Bryan has that psuedo-handleback mold that we saw in Finn Bálor and kind of dates all the way back to the Hasbro Marty Jannetty. It’s not awesome, but at least there’s not a giant handle on his back. You push the figure’s torso down to perform the “Running Knee”. I’m trying not to be sarcastic about the figure actions, but if someone can tell me how Daniel Bryan can run with his legs fused together, that would be great.



Back in Retro Series Four, I took Mattel to task for a lazy repaint of Kevin Owens. At the time, I didn’t realize that the repaint had been a last-minute substitute for Enzo Amore, who parted WWE on bad terms.

I guess that makes sense, but what’s this Sting’s excuse?

We already got Sting in his iconic “Crow” look back in Retro Series Two. That figure must have been a big seller, because Mattel has slapped some red paint on him and called him Wolfpac Sting. Wow!

To be fair, red-and-black Wolfpac Sting is a cool look. You know what else is a cool look? Early 90’s Sting. You know what else is a cool look? Not having two handleback Stings. You know what else is a cool look? Releasing four new characters that have never been in the line.

I’m totally down with the multiple versions of Hulk Hogan and Ultimate Warrior that Hasbro did in the original line. But none of those were repaints – there were all new figures with all new molds. Why do we need to clog up the Retro line with repaints?

Bottom line – Wolfpac Sting looks cool, but he’s no different from Crow Sting, who was a B figure at best. Of course, collectors are going to buy him no matter what and hey, Wolfpac Sting has TWO scorpions painted on him instead of one!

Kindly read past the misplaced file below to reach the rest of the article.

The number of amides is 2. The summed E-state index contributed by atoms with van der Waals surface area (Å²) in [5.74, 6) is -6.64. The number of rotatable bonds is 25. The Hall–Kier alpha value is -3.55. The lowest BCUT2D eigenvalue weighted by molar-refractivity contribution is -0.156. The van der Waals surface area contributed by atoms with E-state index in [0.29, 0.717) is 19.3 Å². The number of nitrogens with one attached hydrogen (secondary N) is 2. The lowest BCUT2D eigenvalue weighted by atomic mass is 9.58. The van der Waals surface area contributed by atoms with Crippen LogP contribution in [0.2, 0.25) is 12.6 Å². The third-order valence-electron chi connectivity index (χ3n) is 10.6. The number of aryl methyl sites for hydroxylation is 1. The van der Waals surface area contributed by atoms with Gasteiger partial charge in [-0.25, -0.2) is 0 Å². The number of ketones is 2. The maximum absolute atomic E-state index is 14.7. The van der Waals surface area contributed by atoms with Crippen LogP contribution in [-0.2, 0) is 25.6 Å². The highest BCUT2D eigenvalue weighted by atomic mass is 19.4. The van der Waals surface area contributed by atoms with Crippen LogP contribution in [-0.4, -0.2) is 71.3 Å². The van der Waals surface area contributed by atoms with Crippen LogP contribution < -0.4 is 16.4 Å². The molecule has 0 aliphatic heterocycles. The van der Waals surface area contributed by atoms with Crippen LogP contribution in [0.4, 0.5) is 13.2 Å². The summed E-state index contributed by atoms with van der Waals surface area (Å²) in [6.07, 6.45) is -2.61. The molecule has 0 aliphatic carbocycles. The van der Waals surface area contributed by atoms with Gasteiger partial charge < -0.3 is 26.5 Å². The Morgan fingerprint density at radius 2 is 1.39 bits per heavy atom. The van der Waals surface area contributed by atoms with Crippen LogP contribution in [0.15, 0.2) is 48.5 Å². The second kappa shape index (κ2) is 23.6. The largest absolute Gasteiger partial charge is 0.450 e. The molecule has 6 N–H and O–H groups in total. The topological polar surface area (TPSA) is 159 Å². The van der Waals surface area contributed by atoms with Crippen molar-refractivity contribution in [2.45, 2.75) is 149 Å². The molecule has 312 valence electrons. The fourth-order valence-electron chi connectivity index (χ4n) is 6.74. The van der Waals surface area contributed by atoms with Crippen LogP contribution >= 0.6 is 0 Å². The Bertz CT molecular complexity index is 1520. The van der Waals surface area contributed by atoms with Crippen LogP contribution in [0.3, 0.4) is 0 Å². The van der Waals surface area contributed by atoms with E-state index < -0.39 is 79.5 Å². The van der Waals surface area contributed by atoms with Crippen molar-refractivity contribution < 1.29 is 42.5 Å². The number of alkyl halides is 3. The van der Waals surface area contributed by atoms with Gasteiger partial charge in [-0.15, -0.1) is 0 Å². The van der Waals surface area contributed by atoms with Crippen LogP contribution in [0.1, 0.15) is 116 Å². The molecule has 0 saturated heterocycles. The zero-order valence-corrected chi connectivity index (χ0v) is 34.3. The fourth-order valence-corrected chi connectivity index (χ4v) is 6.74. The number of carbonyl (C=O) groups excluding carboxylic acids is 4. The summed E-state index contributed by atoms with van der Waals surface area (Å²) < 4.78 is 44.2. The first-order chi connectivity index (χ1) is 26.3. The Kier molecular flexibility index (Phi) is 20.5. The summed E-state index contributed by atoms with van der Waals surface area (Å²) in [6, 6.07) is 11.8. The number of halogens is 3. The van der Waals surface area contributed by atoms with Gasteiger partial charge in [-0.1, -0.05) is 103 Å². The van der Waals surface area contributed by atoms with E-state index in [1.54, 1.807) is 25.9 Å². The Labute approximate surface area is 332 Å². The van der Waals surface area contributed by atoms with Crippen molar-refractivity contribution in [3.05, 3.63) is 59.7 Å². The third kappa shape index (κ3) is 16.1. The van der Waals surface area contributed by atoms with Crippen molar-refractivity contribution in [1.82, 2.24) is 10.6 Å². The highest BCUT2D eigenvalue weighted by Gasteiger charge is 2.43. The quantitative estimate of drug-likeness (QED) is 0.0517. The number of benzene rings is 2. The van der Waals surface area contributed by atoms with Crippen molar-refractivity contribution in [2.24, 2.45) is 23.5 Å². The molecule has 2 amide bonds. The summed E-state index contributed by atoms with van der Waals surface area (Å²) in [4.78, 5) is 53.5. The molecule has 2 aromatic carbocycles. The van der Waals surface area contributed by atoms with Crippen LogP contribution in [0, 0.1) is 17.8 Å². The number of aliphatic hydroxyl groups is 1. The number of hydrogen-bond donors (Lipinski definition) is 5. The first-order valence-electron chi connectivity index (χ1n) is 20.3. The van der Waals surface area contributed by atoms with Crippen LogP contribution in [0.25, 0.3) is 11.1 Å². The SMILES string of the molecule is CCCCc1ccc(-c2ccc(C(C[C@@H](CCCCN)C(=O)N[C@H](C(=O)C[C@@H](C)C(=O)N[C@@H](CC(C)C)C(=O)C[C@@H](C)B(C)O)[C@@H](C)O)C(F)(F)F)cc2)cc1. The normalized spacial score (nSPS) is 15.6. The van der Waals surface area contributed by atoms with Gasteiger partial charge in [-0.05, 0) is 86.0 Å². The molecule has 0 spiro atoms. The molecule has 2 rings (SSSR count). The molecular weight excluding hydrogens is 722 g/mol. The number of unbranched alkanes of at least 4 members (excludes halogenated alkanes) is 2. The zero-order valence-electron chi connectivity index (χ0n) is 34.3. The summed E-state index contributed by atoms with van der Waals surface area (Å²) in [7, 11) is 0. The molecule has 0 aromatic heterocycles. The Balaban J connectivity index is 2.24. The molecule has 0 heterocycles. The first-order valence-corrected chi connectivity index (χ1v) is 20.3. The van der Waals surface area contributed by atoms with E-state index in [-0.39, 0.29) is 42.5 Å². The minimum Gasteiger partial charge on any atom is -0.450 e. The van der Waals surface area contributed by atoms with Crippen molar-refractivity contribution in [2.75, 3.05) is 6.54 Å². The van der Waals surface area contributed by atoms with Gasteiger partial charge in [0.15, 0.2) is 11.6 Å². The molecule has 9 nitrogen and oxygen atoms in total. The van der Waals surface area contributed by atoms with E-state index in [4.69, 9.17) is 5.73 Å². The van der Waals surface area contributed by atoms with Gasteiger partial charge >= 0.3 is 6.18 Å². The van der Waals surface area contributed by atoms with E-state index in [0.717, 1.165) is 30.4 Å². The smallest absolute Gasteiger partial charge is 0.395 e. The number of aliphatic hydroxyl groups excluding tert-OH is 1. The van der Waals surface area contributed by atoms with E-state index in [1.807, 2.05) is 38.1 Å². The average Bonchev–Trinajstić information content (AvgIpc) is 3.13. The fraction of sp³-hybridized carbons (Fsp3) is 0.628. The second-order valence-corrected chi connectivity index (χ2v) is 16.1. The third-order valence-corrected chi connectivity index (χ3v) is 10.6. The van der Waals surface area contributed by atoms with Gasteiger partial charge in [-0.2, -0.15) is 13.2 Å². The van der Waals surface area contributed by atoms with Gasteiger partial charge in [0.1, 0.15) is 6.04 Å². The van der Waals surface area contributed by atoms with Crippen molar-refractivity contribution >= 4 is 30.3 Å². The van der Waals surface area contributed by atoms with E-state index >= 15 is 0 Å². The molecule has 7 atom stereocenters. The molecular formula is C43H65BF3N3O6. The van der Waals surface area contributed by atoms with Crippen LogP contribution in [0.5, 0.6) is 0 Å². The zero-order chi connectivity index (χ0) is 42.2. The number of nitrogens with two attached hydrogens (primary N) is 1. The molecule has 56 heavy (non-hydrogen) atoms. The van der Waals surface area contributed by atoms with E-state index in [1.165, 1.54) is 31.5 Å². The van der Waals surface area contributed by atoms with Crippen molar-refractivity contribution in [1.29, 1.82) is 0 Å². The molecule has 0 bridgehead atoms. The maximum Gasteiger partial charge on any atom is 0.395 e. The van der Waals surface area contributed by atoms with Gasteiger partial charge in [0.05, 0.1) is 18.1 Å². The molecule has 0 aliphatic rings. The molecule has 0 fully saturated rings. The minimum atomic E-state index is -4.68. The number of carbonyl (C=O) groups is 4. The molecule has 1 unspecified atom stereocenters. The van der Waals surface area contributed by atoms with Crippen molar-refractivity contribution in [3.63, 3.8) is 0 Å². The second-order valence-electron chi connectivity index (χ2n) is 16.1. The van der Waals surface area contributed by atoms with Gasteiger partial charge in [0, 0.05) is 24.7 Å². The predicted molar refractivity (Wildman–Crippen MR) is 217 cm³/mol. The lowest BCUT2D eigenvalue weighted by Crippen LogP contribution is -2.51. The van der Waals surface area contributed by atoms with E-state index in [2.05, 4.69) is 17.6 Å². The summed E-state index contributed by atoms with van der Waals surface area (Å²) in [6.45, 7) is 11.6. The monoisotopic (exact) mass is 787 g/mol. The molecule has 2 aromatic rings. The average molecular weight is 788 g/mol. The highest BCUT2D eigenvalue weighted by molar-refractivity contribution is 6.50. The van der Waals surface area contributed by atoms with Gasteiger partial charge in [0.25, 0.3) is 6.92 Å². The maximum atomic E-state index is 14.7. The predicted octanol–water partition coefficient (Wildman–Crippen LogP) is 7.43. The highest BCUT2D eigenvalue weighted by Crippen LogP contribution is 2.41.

Let’s close this one on a high note! Nakamura made his main roster debut for WWE right after Wrestlemania 33, so that makes him maybe the “newest” character to be released in the Retro line.

The King of Strong Style makes a strong first impression, too. Great expression, if not a little too kind. I guess this Shinsuke fig was before Nakamura became the low blow champion of the WWE. I’m REALLY down with Nakamura’s hair.

Shinsuke debuts a new action, meant to mimic the real-life Nakamura’s “Kinshasa” finisher. Like Sami Zayn, Nakamura has a springloaded leg. However, since Nakamura’s move is a knee strike, his figure actually has a knee joint on his action leg. That is pretty cool!

The knee joint is really loose and, honestly, the much maligned bases are handy for displaying these springloaded leg figs. Still, I do love little innovations that add to the Retro line, whose actions feel a little stale.



The Mattel Retro line bounces back from a bad Series Five, but not that hard. The Sting repaint really killed the grade on this one, and I just can’t forgive another repaint, even if it’s slightly more interesting than the “Fight Owens Fight” KO.

The packaging issues from the last several series still exists. These red card retros with the bases just lose a lot of the nostalgia. I do like the images of the Superstars that are used, though, so there’s that.

Overall, Series Six is decent from a play perspective. You get two great figures in Nakamura and Bray Wyatt and a long awaited Daniel Bryan who is just decent. Wolfpac Sting can go take a flying leap, which is convenient, since he has a handleback.

That wraps it up for another Mattel Retro Memories! I’ll be back soon to finally bring you Hasbro Series Ten! As for the Mattel Retros, Megalopolis.toys is currently listing Series Seven for March!